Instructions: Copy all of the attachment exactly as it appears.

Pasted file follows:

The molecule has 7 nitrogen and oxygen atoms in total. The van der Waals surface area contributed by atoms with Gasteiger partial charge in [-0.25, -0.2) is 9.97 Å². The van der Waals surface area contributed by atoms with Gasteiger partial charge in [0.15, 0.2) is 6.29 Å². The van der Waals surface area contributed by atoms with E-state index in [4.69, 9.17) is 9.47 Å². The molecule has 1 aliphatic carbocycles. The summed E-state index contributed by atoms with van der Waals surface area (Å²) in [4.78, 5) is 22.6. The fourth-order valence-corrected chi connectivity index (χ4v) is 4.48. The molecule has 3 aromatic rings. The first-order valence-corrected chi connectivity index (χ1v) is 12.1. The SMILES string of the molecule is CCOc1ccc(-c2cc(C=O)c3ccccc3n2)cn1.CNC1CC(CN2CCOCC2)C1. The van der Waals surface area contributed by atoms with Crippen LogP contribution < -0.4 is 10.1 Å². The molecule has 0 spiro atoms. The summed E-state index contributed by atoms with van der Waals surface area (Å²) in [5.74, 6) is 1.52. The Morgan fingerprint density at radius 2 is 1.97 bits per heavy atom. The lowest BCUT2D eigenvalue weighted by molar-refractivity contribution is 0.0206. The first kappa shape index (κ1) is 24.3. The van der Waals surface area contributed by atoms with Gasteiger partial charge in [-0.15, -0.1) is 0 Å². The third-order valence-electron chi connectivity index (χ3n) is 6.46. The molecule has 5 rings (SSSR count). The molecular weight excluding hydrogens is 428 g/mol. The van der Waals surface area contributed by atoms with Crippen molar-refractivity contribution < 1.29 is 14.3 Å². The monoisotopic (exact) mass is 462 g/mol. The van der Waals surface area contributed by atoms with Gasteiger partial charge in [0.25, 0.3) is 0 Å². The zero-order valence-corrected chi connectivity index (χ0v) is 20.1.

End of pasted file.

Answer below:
The molecule has 7 nitrogen and oxygen atoms in total. The van der Waals surface area contributed by atoms with Gasteiger partial charge in [-0.25, -0.2) is 9.97 Å². The van der Waals surface area contributed by atoms with Gasteiger partial charge in [0.15, 0.2) is 6.29 Å². The van der Waals surface area contributed by atoms with E-state index in [4.69, 9.17) is 9.47 Å². The molecule has 1 aliphatic carbocycles. The summed E-state index contributed by atoms with van der Waals surface area (Å²) in [4.78, 5) is 22.6. The fourth-order valence-corrected chi connectivity index (χ4v) is 4.48. The molecule has 3 aromatic rings. The first-order valence-corrected chi connectivity index (χ1v) is 12.1. The SMILES string of the molecule is CCOc1ccc(-c2cc(C=O)c3ccccc3n2)cn1.CNC1CC(CN2CCOCC2)C1. The van der Waals surface area contributed by atoms with Crippen LogP contribution < -0.4 is 10.1 Å². The molecule has 0 spiro atoms. The summed E-state index contributed by atoms with van der Waals surface area (Å²) in [5.74, 6) is 1.52. The Morgan fingerprint density at radius 2 is 1.97 bits per heavy atom. The lowest BCUT2D eigenvalue weighted by molar-refractivity contribution is 0.0206. The first kappa shape index (κ1) is 24.3. The van der Waals surface area contributed by atoms with Gasteiger partial charge in [-0.15, -0.1) is 0 Å². The third-order valence-electron chi connectivity index (χ3n) is 6.46. The molecule has 5 rings (SSSR count). The molecular weight excluding hydrogens is 428 g/mol. The van der Waals surface area contributed by atoms with Crippen molar-refractivity contribution < 1.29 is 14.3 Å². The monoisotopic (exact) mass is 462 g/mol. The van der Waals surface area contributed by atoms with Gasteiger partial charge in [0.25, 0.3) is 0 Å². The zero-order valence-corrected chi connectivity index (χ0v) is 20.1.